Ex-UofL coach, State Farm agent heard using racial slur on phone call about lawsuit
LOUISVILLE, KY (WAVE) - Imagine you get in a car crash, and find out you don’t have the kind of insurance you need.
What’s more, the company claims you knew that all along.
That’s the subject of WAVE 3 News' latest Troubleshooter investigation. A dozen lawsuits claim State Farm agents deceived customers about what kind of coverage they had and in some cases, even faked documents.
One agent admitted the signature on a customer’s form wasn’t hers. And his name might be familiar to UofL basketball fans.
It was 1986 when the Cardinals won the national championship. Celebrating along with the team was assistant coach Bobby Dotson. Fast forward to 2018, and Dotson’s name hangs outside of a strip mall in Louisville where until recently, he was a State Farm insurance agent.
“It takes a lot to be a more hated coach at UofL than the coach in the news right now, but he might be able to do it,” attorney Jasper Ward told WAVE 3 News.
Ward is working with Louisville attorney Sam Aguiar on several lawsuits against a number of State Farm agencies, making allegations involving fake signatures on waivers that allow State Farm to deny claims.
It all started when Megan Whiteside’s foot was run over by a car that then took off. When she tried to find out how much uninsured motorist coverage she had, she was told she only had half of what she expected because she’d signed an uninsured motorist waiver, allowing State Farm to deny part of her claim.
But when Whitside saw the form, she realized the signature on it wasn’t hers. That’s when Aguiar got on the phone with her insurance agent, Bob Dotson.
“It didn’t look like she signed it, and that’s why I wanted to call you all first,” Aguiar is heard in the phone call which was provided by the attorneys.
On the phone call, Dotson confirmed to Aguiar that it wasn’t her signature.
“Megan is being truthful,” Dotson said. “It was a forged signature.”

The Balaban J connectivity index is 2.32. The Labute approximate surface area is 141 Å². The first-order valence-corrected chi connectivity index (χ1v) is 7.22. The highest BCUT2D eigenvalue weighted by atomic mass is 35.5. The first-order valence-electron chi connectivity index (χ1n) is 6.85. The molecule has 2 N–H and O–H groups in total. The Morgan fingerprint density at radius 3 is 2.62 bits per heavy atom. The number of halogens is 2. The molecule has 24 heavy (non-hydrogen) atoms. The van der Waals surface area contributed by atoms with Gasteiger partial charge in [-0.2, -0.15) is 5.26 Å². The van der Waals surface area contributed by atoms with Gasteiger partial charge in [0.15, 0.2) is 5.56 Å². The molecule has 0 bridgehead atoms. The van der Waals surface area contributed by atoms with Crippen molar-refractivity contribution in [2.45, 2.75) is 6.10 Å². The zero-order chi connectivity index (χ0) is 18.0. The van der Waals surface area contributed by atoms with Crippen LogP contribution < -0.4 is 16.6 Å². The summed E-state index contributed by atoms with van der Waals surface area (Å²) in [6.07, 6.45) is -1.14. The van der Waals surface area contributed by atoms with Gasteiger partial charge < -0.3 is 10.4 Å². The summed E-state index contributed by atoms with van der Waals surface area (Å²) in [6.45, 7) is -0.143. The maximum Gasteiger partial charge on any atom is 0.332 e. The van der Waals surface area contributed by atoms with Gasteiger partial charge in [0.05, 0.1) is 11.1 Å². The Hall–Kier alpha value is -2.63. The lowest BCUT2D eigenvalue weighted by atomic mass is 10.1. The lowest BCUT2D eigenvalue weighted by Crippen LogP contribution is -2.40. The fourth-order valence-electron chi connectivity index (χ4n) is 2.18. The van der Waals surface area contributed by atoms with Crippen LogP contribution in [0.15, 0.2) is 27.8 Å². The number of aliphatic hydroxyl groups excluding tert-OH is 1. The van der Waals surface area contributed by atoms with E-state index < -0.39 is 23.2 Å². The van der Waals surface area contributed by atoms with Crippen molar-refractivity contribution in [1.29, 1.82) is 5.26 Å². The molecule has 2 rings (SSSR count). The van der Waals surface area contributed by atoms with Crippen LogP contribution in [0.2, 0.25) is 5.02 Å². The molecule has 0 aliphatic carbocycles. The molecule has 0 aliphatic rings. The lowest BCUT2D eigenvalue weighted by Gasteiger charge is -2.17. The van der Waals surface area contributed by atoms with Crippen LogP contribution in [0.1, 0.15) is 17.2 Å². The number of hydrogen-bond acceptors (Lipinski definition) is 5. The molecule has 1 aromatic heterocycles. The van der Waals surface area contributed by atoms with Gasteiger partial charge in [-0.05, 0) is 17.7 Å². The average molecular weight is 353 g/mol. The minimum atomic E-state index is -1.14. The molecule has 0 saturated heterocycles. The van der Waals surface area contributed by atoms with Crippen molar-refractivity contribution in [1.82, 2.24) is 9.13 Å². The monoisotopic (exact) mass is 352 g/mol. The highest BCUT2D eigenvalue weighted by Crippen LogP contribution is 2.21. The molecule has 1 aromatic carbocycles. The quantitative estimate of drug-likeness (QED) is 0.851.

In the phone call, the former coach then accused another employee of signing Whiteside’s name.
“I don’t know why he would have done something like that,” Aguiar said. “I don’t get it.”
Then Dotson can be heard on the call using a racial slur: “Because he’s a lazy a** n*****. N*****.”
“I mean, I recoiled,” Ward said of the phone call.
But Ward said Dotson then took things to another level.
“I heard the audio, it’s sickening, especially when you find out that agency has multiple other forgeries that have occurred and that it wasn’t the employee that, that he said,” Ward told WAVE 3 News.
WAVE 3 News reached out to Dotson and went to his agency twice. The walls inside were decorated with his championship posters, which include pictures of himself. Employees there said Dotson recently retired.
State Farm said he “no longer is associated” with them. As to the call, they said Dotson’s “comments do not reflect our values. We are committed to a diverse and inclusive environment, where all our associates and customers are treated with respect and dignity, and where differences are valued.”
“We look forward to getting him under oath and in front of a jury so they understand the lengths to which State Farm is going to go to defend themselves from this,” Ward said.
WAVE 3 News also reached out to the employee Dotson accused during that phone call; the employee’s attorney denied any wrongdoing but declined to comment further.
Aguiar said State Farm did eventually settle Whiteside’s case, acknowledging she had the uninsured motorist coverage she thought she had and paying that claim.
Whiteside’s is one of a dozen lawsuits filed against the company and local agents in Jefferson, Bullitt and Shelby Counties. In another case, WAVE 3 News spoke to Chelsea Flynn, whose father Russell Flynn passed away in 2016, just three months after he was in a car crash that left him needing medical care.
“I figured that State Farm would be, you know, you could trust them,” Flynn said.